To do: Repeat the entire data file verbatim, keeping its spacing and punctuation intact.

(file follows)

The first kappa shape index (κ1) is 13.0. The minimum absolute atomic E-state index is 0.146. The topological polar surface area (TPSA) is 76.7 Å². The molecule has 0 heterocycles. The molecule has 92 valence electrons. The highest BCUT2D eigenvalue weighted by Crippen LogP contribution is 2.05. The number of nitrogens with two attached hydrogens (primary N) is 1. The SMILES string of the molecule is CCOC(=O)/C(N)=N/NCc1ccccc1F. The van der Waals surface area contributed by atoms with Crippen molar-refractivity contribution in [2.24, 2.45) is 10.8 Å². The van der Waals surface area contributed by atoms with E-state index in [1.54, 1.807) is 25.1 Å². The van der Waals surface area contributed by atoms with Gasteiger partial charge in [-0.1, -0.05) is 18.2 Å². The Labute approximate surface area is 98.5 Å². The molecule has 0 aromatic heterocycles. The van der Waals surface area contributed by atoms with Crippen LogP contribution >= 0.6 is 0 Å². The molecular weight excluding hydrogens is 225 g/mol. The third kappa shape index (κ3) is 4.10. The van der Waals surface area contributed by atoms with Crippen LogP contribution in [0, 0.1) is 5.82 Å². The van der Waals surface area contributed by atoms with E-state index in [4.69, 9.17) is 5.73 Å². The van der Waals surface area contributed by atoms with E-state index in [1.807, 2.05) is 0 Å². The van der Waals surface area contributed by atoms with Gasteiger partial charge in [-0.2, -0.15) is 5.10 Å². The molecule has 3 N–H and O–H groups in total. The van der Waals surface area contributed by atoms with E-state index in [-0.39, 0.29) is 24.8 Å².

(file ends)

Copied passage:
The first kappa shape index (κ1) is 13.0. The minimum absolute atomic E-state index is 0.146. The topological polar surface area (TPSA) is 76.7 Å². The molecule has 0 heterocycles. The molecule has 92 valence electrons. The highest BCUT2D eigenvalue weighted by Crippen LogP contribution is 2.05. The number of nitrogens with two attached hydrogens (primary N) is 1. The SMILES string of the molecule is CCOC(=O)/C(N)=N/NCc1ccccc1F. The van der Waals surface area contributed by atoms with Crippen molar-refractivity contribution in [2.24, 2.45) is 10.8 Å². The van der Waals surface area contributed by atoms with E-state index in [1.54, 1.807) is 25.1 Å². The van der Waals surface area contributed by atoms with Gasteiger partial charge in [-0.1, -0.05) is 18.2 Å². The Labute approximate surface area is 98.5 Å². The molecule has 0 aromatic heterocycles. The van der Waals surface area contributed by atoms with Crippen LogP contribution >= 0.6 is 0 Å². The molecular weight excluding hydrogens is 225 g/mol. The third kappa shape index (κ3) is 4.10. The van der Waals surface area contributed by atoms with Crippen LogP contribution in [0, 0.1) is 5.82 Å². The van der Waals surface area contributed by atoms with E-state index in [4.69, 9.17) is 5.73 Å². The van der Waals surface area contributed by atoms with E-state index in [1.807, 2.05) is 0 Å². The van der Waals surface area contributed by atoms with Gasteiger partial charge in [-0.2, -0.15) is 5.10 Å². The molecule has 3 N–H and O–H groups in total. The van der Waals surface area contributed by atoms with E-state index in [-0.39, 0.29) is 24.8 Å².